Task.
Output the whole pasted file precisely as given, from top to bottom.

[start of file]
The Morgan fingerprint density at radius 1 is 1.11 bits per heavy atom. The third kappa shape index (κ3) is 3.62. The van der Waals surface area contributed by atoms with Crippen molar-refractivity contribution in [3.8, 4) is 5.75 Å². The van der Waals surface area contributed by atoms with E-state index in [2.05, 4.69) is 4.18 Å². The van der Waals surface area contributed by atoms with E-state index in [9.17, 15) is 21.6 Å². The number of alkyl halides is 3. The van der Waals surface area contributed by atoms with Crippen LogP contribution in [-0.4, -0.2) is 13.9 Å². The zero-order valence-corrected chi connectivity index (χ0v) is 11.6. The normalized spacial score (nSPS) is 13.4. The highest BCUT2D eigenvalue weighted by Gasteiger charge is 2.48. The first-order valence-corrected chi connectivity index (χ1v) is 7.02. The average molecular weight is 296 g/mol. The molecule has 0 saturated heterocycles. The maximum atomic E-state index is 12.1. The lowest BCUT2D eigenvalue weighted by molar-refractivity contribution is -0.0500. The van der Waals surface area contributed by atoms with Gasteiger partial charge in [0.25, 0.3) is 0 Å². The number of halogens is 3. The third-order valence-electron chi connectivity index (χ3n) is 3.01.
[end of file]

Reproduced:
The Morgan fingerprint density at radius 1 is 1.11 bits per heavy atom. The third kappa shape index (κ3) is 3.62. The van der Waals surface area contributed by atoms with Crippen molar-refractivity contribution in [3.8, 4) is 5.75 Å². The van der Waals surface area contributed by atoms with E-state index in [2.05, 4.69) is 4.18 Å². The van der Waals surface area contributed by atoms with E-state index in [9.17, 15) is 21.6 Å². The number of alkyl halides is 3. The van der Waals surface area contributed by atoms with Crippen LogP contribution in [-0.4, -0.2) is 13.9 Å². The zero-order valence-corrected chi connectivity index (χ0v) is 11.6. The normalized spacial score (nSPS) is 13.4. The highest BCUT2D eigenvalue weighted by Gasteiger charge is 2.48. The first-order valence-corrected chi connectivity index (χ1v) is 7.02. The average molecular weight is 296 g/mol. The molecule has 0 saturated heterocycles. The maximum atomic E-state index is 12.1. The lowest BCUT2D eigenvalue weighted by molar-refractivity contribution is -0.0500. The van der Waals surface area contributed by atoms with Gasteiger partial charge in [0.25, 0.3) is 0 Å². The number of halogens is 3. The third-order valence-electron chi connectivity index (χ3n) is 3.01.